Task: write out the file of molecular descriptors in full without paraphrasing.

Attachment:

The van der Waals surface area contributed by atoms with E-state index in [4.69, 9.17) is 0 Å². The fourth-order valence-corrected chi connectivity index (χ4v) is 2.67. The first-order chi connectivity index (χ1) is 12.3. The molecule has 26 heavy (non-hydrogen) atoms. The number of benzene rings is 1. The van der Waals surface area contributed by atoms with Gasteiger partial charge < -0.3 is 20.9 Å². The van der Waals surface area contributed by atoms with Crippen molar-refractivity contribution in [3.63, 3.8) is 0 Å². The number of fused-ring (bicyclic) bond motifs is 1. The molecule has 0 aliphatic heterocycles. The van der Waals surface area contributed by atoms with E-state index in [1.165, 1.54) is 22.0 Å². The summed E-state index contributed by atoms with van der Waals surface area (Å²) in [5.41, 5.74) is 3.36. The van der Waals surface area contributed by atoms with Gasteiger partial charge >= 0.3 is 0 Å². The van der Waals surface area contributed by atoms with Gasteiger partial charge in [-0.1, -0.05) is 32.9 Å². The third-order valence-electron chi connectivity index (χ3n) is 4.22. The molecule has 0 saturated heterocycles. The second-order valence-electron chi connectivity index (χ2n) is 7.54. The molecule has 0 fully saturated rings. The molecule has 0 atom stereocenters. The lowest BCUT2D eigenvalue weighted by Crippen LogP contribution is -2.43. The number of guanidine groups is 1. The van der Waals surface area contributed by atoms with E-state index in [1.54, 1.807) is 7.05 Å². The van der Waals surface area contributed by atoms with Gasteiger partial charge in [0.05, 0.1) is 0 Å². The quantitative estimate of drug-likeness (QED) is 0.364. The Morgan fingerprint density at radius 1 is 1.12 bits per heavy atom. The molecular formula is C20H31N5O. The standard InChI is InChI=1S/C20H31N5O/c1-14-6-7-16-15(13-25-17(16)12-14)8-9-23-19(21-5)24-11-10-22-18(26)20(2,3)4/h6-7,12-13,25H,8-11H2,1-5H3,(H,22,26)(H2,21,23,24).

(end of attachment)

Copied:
The van der Waals surface area contributed by atoms with E-state index in [4.69, 9.17) is 0 Å². The fourth-order valence-corrected chi connectivity index (χ4v) is 2.67. The first-order chi connectivity index (χ1) is 12.3. The molecule has 26 heavy (non-hydrogen) atoms. The number of benzene rings is 1. The van der Waals surface area contributed by atoms with Gasteiger partial charge < -0.3 is 20.9 Å². The van der Waals surface area contributed by atoms with Crippen molar-refractivity contribution in [3.63, 3.8) is 0 Å². The number of fused-ring (bicyclic) bond motifs is 1. The molecule has 0 aliphatic heterocycles. The van der Waals surface area contributed by atoms with E-state index in [1.165, 1.54) is 22.0 Å². The summed E-state index contributed by atoms with van der Waals surface area (Å²) in [5.41, 5.74) is 3.36. The van der Waals surface area contributed by atoms with Gasteiger partial charge >= 0.3 is 0 Å². The van der Waals surface area contributed by atoms with Gasteiger partial charge in [-0.1, -0.05) is 32.9 Å². The third-order valence-electron chi connectivity index (χ3n) is 4.22. The molecule has 0 saturated heterocycles. The second-order valence-electron chi connectivity index (χ2n) is 7.54. The molecule has 0 fully saturated rings. The molecule has 0 atom stereocenters. The lowest BCUT2D eigenvalue weighted by Crippen LogP contribution is -2.43. The number of guanidine groups is 1. The van der Waals surface area contributed by atoms with E-state index in [1.54, 1.807) is 7.05 Å². The van der Waals surface area contributed by atoms with Gasteiger partial charge in [0.05, 0.1) is 0 Å². The quantitative estimate of drug-likeness (QED) is 0.364. The Morgan fingerprint density at radius 1 is 1.12 bits per heavy atom. The molecular formula is C20H31N5O. The standard InChI is InChI=1S/C20H31N5O/c1-14-6-7-16-15(13-25-17(16)12-14)8-9-23-19(21-5)24-11-10-22-18(26)20(2,3)4/h6-7,12-13,25H,8-11H2,1-5H3,(H,22,26)(H2,21,23,24).